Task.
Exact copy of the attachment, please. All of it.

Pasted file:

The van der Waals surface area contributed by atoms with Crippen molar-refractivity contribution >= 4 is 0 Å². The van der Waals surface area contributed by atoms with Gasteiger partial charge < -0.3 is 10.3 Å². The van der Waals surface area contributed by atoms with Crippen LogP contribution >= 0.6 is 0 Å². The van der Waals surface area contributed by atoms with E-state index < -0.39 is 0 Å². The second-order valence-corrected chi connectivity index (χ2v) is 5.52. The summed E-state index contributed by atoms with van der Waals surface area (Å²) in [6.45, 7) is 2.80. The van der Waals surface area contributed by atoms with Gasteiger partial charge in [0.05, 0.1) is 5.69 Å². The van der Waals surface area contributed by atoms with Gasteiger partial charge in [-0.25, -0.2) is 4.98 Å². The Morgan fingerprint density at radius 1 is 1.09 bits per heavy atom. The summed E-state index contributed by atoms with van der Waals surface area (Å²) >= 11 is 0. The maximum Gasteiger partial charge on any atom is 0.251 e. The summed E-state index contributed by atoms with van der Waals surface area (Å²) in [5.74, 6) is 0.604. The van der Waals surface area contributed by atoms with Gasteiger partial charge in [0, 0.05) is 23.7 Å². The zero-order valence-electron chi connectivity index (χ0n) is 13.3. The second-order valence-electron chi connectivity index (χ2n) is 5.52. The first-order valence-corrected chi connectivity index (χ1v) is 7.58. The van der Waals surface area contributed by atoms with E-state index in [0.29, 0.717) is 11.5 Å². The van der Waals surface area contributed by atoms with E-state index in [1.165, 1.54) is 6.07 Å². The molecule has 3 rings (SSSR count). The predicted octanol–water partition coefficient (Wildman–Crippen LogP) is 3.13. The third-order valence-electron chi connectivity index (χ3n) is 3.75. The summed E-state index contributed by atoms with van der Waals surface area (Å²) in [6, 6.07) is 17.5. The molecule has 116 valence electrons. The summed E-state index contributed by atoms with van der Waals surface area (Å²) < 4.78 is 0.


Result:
The van der Waals surface area contributed by atoms with Crippen molar-refractivity contribution >= 4 is 0 Å². The van der Waals surface area contributed by atoms with Gasteiger partial charge < -0.3 is 10.3 Å². The van der Waals surface area contributed by atoms with Crippen LogP contribution >= 0.6 is 0 Å². The van der Waals surface area contributed by atoms with E-state index < -0.39 is 0 Å². The second-order valence-corrected chi connectivity index (χ2v) is 5.52. The summed E-state index contributed by atoms with van der Waals surface area (Å²) in [6.45, 7) is 2.80. The van der Waals surface area contributed by atoms with Gasteiger partial charge in [0.05, 0.1) is 5.69 Å². The van der Waals surface area contributed by atoms with Gasteiger partial charge in [-0.25, -0.2) is 4.98 Å². The Morgan fingerprint density at radius 1 is 1.09 bits per heavy atom. The summed E-state index contributed by atoms with van der Waals surface area (Å²) >= 11 is 0. The maximum Gasteiger partial charge on any atom is 0.251 e. The summed E-state index contributed by atoms with van der Waals surface area (Å²) in [5.74, 6) is 0.604. The van der Waals surface area contributed by atoms with Gasteiger partial charge in [0, 0.05) is 23.7 Å². The zero-order valence-electron chi connectivity index (χ0n) is 13.3. The second-order valence-electron chi connectivity index (χ2n) is 5.52. The first-order valence-corrected chi connectivity index (χ1v) is 7.58. The van der Waals surface area contributed by atoms with E-state index in [0.29, 0.717) is 11.5 Å². The van der Waals surface area contributed by atoms with E-state index in [1.165, 1.54) is 6.07 Å². The molecule has 3 rings (SSSR count). The predicted octanol–water partition coefficient (Wildman–Crippen LogP) is 3.13. The third-order valence-electron chi connectivity index (χ3n) is 3.75. The summed E-state index contributed by atoms with van der Waals surface area (Å²) in [6, 6.07) is 17.5. The molecule has 116 valence electrons. The summed E-state index contributed by atoms with van der Waals surface area (Å²) < 4.78 is 0.